For this reason, we have repeatedly stated that “if the underlying dispute produces different legal claims that can be joined in a single suit ․ they should be joined unless a judicially-recognized exception to res judicata exists.” Funny Guy, 293 Va. at 150, 795 S.E.2d at 895. However, when the underlying conduct, transaction, or occurrence produces multiple legal claims, not all of which can be asserted at the time of the initial litigation, claim preclusion will not prohibit the previously unmaintainable claims from being raised in subsequent litigation. Id. at 142, 795 S.E.2d at 890 (“Determining which claims should have been brought in earlier litigation largely depends on which claims could have been brought.” (quoting Kent Sinclair, Guide to Virginia Law & Equity Reform and Other Landmark Changes § 11.2, at 247 (2006) (emphases in original)). For example, claim preclusion will “not bar a claim that does not accrue prior to the litigation triggering the bar.” Funny Guy, 293 Va. 135, 159, 795 S.E.2d 887, 900 (2017) (emphasis added); see also Lawlor v. National Screen Serv. Corp., 349 U.S. 322, 328 (1955) ( “While the 1943 judgment precludes recovery on claims arising prior to its entry, it cannot be given the effect of extinguishing claims which did not even then exist.”).

In the present case, D'Ambrosio argues that he could not have maintained the present challenge to Nancy's will during the 2014 litigation because she was still alive. He notes that we have long held that the “essential characteristic of a will is that it operates only upon and by reason of the death of the maker.” Spinks v. Rice, 187 Va. 730, 740, 47 S.E.2d 424, 428 (1948) (citation omitted). Until that point, it is “ambulatory and revocable.” Id. at 740, 47 S.E.2d at 428 (citation omitted). The testator “has parted with no rights nor divested [herself] of any interest in or control over [her] property.” Id. at 740, 47 S.E.2d at 428-29. Thus, “[w]hile [the testator] lives, no beneficiary has anything more than a bare expectancy and no person has suffered any injury or damage as a result of [her] tentative dispositions.” Thorsen v. Richmond SPCA, 292 Va. 257, 278, 786 S.E.2d 453, 465 (2016) (quoting Van Dam v. Gay, 280 Va. 457, 462, 699 S.E.2d 480, 482 (2010)). “Because of this mutability and bare expectancy,” no cause of action based upon a will “accrues” to a testamentary beneficiary “prior to the death of the testator.” Id.

Since Nancy was alive during the 2014 litigation, D'Ambrosio's interest in the tentative dispositions of her will was nothing more than a bare expectancy, and he had suffered no injury. Thus, the present cause of action had not accrued, and claim preclusion cannot bar it from being raised here. Nevertheless, appellees argue that as Nancy's attorney-in-fact, D'Ambrosio could have challenged the validity of the will via a declaratory judgment action in the 2014 litigation.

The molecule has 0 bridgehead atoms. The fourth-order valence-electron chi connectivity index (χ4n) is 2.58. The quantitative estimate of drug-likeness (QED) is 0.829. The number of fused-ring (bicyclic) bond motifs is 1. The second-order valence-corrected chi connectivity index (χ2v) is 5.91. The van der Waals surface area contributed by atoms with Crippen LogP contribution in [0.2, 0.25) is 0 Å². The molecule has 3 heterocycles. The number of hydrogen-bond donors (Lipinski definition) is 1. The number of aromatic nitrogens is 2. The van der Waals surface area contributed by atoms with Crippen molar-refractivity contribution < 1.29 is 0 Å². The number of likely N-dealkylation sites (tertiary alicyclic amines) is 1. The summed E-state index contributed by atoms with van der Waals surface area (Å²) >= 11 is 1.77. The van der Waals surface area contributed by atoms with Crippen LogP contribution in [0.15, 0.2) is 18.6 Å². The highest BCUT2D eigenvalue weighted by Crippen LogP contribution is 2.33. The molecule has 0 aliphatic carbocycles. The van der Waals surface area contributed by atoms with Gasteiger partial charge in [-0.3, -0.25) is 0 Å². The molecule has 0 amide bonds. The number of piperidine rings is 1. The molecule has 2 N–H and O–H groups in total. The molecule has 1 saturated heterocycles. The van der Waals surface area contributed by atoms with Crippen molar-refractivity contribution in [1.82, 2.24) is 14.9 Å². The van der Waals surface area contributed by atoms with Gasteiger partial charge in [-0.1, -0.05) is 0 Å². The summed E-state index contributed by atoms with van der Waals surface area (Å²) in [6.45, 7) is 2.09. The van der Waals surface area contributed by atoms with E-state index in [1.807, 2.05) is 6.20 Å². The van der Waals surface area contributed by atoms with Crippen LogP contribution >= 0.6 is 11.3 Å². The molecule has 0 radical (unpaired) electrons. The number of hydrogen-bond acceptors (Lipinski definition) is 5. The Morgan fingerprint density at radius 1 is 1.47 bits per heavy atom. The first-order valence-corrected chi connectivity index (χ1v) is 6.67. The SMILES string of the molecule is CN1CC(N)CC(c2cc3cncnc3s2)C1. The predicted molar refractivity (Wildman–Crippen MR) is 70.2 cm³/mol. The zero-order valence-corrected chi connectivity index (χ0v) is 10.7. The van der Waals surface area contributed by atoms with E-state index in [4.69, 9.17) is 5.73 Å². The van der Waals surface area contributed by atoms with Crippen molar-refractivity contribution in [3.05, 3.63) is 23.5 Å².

Declaratory judgment actions are designed “not to give parties greater rights than those which they previously possessed, but to permit the declaration of those rights before they mature.” Kent Sinclair, Virginia Remedies §§ 4-1[A], 4-3, at 4-2 to 4-4, 4-13- to 4-16 (5th ed. 2016). Thus, by definition, they can allow for actions on claims before they accrue. See Code § 8.01-191 (declaratory judgment statutes “afford relief from the uncertainty and insecurity attendant upon controversies over legal rights, without requiring one of the parties interested so to invade the rights asserted by the other as to entitle him to maintain an ordinary action therefor”).

However, to resolve the case before us, we need not decide whether D'Ambrosio could have maintained a declaratory judgment action to challenge Nancy's will during her lifetime.1 Even if he could have done so, the claim was still unaccrued at that time, and claim preclusion cannot bar a claim that did not accrue prior to the litigation triggering the bar. This rule does not change even if a declaratory judgment action could have been brought. See Winborne v. Doyle, 190 Va. 867, 871-73, 59 S.E.2d 90, 92-94 (1950) (permitting separate action for damages after a declaratory judgment because the plaintiff did not request such damages in the declaratory judgment action and holding that “the failure to seek such relief [in the declaratory judgment action] does not constitute a bar to other proceedings to enforce the rights determined by the judgment”); Restatement (Second) of Judgments § 33 cmt. c (1982) (When a party seeks declaratory relief, “the weight of authority does not view him as seeking to enforce a claim. ․ Instead, he is seen as merely requesting a judicial declaration as the existence and nature of a relation between himself and the defendant.”). Accordingly, we conclude that claim preclusion does not bar D'Ambrosio's challenge to Nancy's will.

B. Issue Preclusion

D'Ambrosio next challenges the circuit court's application of issue preclusion, or collateral estoppel, to dismiss his claim. Unlike claim preclusion, which bars relitigation of a cause of action, “[i]ssue preclusion bars relitigation of common factual issues between the same or related parties.” Funny Guy, 293 Va. at 142, 795 S.E.2d at 890 (emphasis added). However, the factual issue must have been “actually litigated and essential to a valid and final personal judgment in the first action.” Rawlings v. Lopez, 267 Va. 4, 4-5, 591 S.E.2d 691, 692 (2004) (citation omitted). Our “inquiry must always be as to the point or question actually litigated and determined in the original action; not what might have been thus litigated and determined. Only upon such matters is the judgment conclusive in another action.” Eason v. Eason, 204 Va. 347, 351, 131 S.E.2d 280, 282 (1963) (quoting Kemp v. Miller, 166 Va. 661, 675, 186 S.E. 99, 104 (1936)).

Accordingly, we start our analysis by examining the actual findings of the “consent order” which ended the 2014 litigation. This order, which was entered upon an agreement by the parties, found that Nancy was incapacitated, appointed a neutral third-party as guardian and conservator, and voided the powers of attorney. The order also outlined certain factual findings, including that Nancy was “completely and permanently incapacitated.” However, the order did not mention her will or address her mental capacity at the specific time she executed it. Nor did it mention the circumstances surrounding the execution of the will, including whether appellees influenced Nancy, unduly or otherwise.